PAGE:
Friday, December 01, 2006

Something about privilege down the ages

In today's column, Polly Toynbee writes of:

the old media ownership laws that Margaret Thatcher discarded to allow Murdoch to acquire his hegemonic 40% of all newspaper readership

She's done the Murdoch/40% statistic before, of course, and so have we.  (UPDATE:  See also here.)


She also writes:

At the very least, this is the time to make the pathetic Press Complaints Commission a statutory body. Sir Christopher Meyer has not noticeably been in hot pursuit of the other 300 journalists identified by the information commissioner. His "self-regulation" means that in the past six months, out of 1,681 complaints, the commission only deemed 13 fit to be adjudicated - and only five were upheld.

The figures are here.  They are not for the "past six months", of course, but rather for April to September.  But more interesting is the implication should the PCC should have been adjudicating on more of the 1,681.  Should it perhaps have pursued the 472 cases outside its remit (e.g. those relating to advertising material)?  Should it have pursued the 592 cases were a complainant made an initial contact with the PCC and then failed to take their complaint any further?  Should it perhaps have ignored the 291 instances where an offer of remedial action was made by the editor concerned?

Or would that just make it more difficult to distort the facts?


She also writes:

the BBC risks losing £1.6bn if it only gets a rise of inflation or below, despite bearing the whole cost of turning the country digital.
[emphasis added]

I look forward to finding out to whom in the BBC I should apply to get a refund for my digital set-top box.  Or my digital radio.  And doubtless the rapacious Mr Murdoch will be claiming back from the BBC the cost of BSkyB's investment in digital broadcasting equipment.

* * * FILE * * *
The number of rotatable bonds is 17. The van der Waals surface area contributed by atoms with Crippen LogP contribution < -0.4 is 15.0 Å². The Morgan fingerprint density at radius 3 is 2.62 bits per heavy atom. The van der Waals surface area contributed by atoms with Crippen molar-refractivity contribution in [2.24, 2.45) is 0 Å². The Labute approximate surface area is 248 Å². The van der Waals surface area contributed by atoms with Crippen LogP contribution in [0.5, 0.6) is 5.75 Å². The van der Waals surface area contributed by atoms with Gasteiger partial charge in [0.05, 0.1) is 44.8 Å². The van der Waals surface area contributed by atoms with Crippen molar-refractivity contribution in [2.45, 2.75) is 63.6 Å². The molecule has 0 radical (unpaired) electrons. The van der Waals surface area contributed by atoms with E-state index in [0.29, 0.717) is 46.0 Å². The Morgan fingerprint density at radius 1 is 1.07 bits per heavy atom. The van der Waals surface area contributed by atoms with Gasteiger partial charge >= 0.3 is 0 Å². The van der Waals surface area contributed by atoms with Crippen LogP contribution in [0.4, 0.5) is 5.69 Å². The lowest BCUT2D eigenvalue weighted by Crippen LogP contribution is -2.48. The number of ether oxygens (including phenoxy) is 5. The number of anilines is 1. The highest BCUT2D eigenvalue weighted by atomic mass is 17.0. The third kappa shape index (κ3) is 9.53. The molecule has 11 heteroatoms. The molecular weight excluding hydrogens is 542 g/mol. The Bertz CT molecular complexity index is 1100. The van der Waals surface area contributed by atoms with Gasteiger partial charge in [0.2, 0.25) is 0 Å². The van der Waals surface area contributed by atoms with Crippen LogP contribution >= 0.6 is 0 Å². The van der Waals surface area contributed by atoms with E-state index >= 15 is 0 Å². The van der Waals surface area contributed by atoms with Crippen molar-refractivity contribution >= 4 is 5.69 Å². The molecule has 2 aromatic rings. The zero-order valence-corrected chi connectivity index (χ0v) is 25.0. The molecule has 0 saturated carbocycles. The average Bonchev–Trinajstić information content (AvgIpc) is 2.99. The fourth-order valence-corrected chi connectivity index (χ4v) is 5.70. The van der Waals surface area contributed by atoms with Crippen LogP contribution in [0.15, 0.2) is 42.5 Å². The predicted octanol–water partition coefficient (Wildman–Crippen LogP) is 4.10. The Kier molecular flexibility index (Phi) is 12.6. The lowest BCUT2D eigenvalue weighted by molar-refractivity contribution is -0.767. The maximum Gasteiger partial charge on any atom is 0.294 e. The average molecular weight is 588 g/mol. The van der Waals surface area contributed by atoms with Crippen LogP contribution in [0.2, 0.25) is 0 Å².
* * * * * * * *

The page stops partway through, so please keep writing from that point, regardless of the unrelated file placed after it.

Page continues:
Adam Macqueen said...

She also manages to get the central fact on which the entire piece is based wrong. "Clive Goodman pleaded guilty to bugging two government ministers (David Miliband and David Blunkett), the MP Simon Hughes, a newspaper editor and a string of celebrities." Er, no he didn't. He pleaded guilty to just the one charge, "conspiracy to intercept telephone calls without lawful authority between 1 November, 2005 and 9 August, 2006", and apologised specifically to members of the Royal Family's household. Five further charges of unlawfully intercepting voicemail messages (involving various named celebs) were brought against Glen Mulcaire alone.

Croydonian said...

It pains me to say it, but PT is referring to readership, not circulation. I have looked at the readership figures available at NMAUK, and while she is wrong, she is not that wrong. I make Murdoch's 'ownership' of national daiily circulation a rounded 37%, and 39% of the Sundays, and a rounded 38% of total circulation. I'm happy to e-mail you my workings, should you be interested.

Anonymous said...

Poor Timmy can't tell the difference between readership and circulation. And he actually links to this via comment is free. oh dear.

Anonymous said...

time for a website me thinks.....